“Big Questions” event discusses higher education in a changing world

    199
    print

    Technology and the Internet are threatening the relevance of university education, according to Provost Nowell Donovan.

    At the second "Big Questions" event on Tuesday, a group of 14 students, faculty and staff gathered to discuss the need for universities to adapt to the evolution of technology to remain relevant.

    “A graph in Economist Magazine showed that the world population hit seven billion people this year. That’s a huge increase in population and a significant challenge for universities,” said Donovan. "People will need food, water, resources, and technology that will make universities obsolete."

    Donovan, the guest speaker at the event, sparked group discussion with a short speech about how the role of the university will change in an expanding world.

    "If universities do not adapt and do not realize the world is changing, they will become irrelevant and something else will take their place, like knowledge and technology," he said.

    Pearce Edwards, president of the Honors Cabinet, asked the students, faculty and staff that attended the event whether universities are necessary for education in the 21st century.

    Anthony Hernandez, a senior communication studies major, thought technology and the Internet are helpful for information, but that a university setting is necessary to be successful.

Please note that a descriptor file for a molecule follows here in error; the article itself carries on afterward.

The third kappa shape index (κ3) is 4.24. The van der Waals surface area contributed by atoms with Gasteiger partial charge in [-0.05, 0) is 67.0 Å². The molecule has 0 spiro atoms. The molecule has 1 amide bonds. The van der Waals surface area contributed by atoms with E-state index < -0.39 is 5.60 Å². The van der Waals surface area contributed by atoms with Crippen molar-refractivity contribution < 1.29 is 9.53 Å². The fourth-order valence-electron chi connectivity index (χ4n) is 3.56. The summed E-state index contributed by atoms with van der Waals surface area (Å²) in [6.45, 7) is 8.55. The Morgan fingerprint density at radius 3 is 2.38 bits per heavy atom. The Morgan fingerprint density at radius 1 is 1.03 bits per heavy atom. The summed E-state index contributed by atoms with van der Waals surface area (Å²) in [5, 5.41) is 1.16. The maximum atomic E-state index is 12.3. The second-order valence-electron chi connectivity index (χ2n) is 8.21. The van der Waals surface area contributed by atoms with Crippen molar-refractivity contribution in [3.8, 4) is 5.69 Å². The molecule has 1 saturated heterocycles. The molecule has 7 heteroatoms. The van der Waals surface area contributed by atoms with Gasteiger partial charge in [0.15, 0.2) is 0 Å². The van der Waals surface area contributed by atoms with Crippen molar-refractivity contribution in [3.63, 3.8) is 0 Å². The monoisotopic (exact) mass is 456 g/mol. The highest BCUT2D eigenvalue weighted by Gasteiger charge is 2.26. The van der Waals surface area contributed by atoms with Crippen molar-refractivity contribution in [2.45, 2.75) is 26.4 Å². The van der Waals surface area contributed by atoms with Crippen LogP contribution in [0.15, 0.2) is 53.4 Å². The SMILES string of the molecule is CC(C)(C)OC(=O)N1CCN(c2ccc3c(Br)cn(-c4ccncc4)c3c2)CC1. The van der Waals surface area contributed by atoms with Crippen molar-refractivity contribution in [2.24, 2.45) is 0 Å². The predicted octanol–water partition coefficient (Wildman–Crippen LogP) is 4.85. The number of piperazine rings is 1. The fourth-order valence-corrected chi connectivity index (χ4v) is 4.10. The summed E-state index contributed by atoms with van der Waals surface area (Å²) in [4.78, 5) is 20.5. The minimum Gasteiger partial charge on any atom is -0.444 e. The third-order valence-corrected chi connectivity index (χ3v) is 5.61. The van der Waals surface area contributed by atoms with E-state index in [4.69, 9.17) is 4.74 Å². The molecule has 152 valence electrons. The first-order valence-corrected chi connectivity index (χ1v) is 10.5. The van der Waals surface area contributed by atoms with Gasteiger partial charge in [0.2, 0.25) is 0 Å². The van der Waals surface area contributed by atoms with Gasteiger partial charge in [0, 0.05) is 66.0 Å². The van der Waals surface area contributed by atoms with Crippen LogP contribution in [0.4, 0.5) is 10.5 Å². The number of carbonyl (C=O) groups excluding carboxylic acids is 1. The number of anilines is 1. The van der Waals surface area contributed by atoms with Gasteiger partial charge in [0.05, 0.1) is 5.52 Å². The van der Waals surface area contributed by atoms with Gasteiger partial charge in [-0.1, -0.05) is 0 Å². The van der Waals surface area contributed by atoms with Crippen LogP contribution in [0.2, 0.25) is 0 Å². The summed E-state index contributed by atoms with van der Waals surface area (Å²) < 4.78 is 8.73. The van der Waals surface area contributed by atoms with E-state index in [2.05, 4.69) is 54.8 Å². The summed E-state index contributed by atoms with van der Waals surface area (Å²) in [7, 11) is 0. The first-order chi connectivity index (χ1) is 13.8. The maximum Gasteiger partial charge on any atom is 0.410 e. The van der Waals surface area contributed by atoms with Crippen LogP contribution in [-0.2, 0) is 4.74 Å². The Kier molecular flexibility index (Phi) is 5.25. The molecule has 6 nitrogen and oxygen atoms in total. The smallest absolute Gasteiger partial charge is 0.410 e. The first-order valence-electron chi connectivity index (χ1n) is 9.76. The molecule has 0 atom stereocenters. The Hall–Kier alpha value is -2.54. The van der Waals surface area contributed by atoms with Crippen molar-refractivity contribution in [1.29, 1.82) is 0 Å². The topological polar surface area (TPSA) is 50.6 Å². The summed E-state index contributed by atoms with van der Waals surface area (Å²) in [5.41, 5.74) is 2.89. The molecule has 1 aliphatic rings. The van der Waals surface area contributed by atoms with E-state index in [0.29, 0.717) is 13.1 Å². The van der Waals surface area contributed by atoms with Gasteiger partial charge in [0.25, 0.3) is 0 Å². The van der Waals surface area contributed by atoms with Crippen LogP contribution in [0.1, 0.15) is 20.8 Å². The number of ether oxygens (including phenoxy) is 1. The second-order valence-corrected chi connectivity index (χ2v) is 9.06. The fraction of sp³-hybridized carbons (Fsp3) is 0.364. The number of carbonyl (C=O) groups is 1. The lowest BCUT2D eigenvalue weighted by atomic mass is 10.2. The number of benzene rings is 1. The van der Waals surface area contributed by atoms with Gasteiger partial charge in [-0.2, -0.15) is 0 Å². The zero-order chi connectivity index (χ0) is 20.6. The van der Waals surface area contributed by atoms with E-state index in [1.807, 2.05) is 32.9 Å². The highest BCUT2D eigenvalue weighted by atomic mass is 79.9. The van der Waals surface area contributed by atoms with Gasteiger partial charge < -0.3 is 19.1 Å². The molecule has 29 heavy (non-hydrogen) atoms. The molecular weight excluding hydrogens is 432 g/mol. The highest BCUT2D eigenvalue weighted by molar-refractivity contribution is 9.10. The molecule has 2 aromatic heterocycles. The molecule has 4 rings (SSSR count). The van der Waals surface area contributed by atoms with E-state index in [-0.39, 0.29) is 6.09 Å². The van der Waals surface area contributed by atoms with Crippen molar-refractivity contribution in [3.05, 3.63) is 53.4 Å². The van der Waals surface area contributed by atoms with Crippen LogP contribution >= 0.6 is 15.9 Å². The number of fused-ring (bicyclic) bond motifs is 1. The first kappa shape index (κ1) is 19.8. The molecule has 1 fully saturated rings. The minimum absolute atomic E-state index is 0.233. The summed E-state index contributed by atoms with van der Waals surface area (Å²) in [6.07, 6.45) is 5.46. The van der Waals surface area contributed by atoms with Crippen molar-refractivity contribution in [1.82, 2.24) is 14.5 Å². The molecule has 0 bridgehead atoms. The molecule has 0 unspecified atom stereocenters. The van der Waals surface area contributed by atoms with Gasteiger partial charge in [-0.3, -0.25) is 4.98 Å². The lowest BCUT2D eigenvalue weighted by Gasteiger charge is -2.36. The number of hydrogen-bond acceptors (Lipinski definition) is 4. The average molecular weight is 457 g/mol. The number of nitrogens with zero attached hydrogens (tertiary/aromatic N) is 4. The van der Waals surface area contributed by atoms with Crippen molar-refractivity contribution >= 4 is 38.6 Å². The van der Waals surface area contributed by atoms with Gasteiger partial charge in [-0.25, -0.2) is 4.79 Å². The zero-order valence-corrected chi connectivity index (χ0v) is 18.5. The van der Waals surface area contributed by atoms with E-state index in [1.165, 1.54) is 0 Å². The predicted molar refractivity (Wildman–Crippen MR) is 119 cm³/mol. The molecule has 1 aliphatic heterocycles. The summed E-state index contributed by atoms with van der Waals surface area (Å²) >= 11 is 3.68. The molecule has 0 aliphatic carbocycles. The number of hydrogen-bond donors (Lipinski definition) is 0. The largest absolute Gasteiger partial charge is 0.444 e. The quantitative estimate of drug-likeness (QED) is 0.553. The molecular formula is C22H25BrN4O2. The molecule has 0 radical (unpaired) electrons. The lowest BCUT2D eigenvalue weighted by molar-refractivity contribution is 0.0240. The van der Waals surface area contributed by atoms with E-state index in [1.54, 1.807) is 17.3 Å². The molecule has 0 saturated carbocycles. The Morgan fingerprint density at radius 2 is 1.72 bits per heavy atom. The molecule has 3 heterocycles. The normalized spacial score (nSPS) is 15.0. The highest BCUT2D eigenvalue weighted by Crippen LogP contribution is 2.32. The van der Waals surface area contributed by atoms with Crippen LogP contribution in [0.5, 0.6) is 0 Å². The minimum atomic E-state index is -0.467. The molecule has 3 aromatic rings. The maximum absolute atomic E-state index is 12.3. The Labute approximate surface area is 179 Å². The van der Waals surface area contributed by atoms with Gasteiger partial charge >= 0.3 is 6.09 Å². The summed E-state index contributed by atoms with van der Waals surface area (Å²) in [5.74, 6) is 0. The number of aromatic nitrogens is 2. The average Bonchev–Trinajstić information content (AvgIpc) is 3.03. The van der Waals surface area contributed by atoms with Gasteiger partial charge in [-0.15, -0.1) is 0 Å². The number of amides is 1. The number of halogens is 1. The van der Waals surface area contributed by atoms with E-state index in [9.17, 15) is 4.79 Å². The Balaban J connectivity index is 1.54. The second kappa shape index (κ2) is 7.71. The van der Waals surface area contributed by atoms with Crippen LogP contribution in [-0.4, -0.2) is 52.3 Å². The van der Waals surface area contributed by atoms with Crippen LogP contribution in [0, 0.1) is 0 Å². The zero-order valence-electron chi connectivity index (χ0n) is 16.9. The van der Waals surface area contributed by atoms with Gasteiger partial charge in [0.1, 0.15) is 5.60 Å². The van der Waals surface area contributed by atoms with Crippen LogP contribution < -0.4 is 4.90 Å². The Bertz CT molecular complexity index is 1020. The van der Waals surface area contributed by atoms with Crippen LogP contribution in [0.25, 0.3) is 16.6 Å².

"The value of the university is to co-construct things, to work off one another, to listen and gain feedback and to work as teams. That's what the university does for us," he said. "If we were to work by ourselves, no matter how intelligent, we would plateau. There would be no progression."

    Edwards agreed and said that college is all about relationships, not about the learning.

    "We have relationships with friends, mentors and professors that help us with critical thinking. The expertise that faculty brings makes the difference between regular knowledge and university learning. Faculty brings learning strategies, and face-to-face expertise makes the difference," Edwards said.

    John Singleton, director of International Student Services, said that university is important to education because of tradition, and that higher education needs to remain relevant.

    "If the importance of university to education diminishes, our lives are affected," he said. "We need innovation and creativity to adapt to the changes in the world."

    The next "Big Questions" event will take place in the Spring 2013 semester.